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The ongoing success of the earlier versions of this book motivated us to prepare a new edition. While modern techniques of nuclear magnetic resonance spectr- copy and mass spectrometry have changed the ways of data acquisition and greatly extended the capabilities of these methods, the basic parameters, such as chemical shifts, coupling constants, and fragmentation pathways remain the same. However, since the amount and quality of available data has considerably increased over the years, we decided to prepare a signifcantly revised manuscript. It follows the same basic concepts, i. e., it provides a representative, albeit limited set of reference data 13 1 for the interpretation of C NMR, H NMR, IR, mass, and UV/Vis spectra. We also 19 31 added a new chapter with reference data for F and P NMR spectroscopy and, in the chapter on infrared spectroscopy, we newly refer to important Raman bands. Since operating systems of computers become outdated much faster than printed media, we decided against providing a compact disk with this new edition. The limited versions of the NMR spectra estimation programs can be downloaded from the home page of the developing company (www. upstream. ch/support/book_do- loads. html). We thank numerous colleagues who helped us in many different ways to c- plete the manuscript. We are particularly indebted to Dr. Doroth e Wegmann for her expertise with which she eliminated many errors and inconsistencies of the earlier versions. Special thanks are due to Prof.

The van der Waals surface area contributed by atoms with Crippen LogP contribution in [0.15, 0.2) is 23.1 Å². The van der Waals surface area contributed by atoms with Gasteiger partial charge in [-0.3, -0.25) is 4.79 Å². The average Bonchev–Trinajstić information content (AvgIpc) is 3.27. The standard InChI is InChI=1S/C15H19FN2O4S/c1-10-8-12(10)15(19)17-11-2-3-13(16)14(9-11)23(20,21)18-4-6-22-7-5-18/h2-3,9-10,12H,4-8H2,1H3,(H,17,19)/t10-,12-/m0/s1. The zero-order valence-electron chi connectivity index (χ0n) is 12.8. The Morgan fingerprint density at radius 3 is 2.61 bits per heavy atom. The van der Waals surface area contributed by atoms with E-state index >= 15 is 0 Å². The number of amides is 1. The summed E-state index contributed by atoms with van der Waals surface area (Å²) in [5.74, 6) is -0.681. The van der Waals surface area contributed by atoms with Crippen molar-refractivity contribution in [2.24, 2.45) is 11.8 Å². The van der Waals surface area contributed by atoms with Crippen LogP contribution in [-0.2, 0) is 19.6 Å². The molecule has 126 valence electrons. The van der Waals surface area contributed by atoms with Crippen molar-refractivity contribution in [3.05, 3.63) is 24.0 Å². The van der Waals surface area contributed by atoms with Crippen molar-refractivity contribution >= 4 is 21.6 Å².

From the Back Cover
This fourth edition of the highly successful and concise textbook contains about 20 % new data. Now included are chapters on 19 F and 31 P NMR as well as references to important Raman bands. With their unique approach of presenting - in the form of texts, tables, charts, and graphs - a succinct compilation of essential reference data for the interpretation of NMR, IR, UV/Vis, and mass spectra, the authors also provide a hands-on guide for interpreting experimental spectral data and elucidating the structure of the respective compounds behind them. Besides spectra of common solvents, calibration reagents, and MALDI and FAB MS matrix materials, fragmentation rules for mass spectrometry and UV/Vis spectra of representative compounds are included. The book will benefit students during courses and exercises, and advanced learners may use it to supplement their understanding of extended textbooks on the topic. While only a basic knowledge of spectroscopic techniques is required to use this book, it will serve as a data reference for specialists in the field and will support practitioners routinely faced with the task of interpreting spectral information. From a review of the previous edition: Practically all teachers in spectroscopy and countless students know these books and work continuously with them. (Magnetic Resonance in Chemistry, 2002, Vol. 40, Issue 3, p. 247)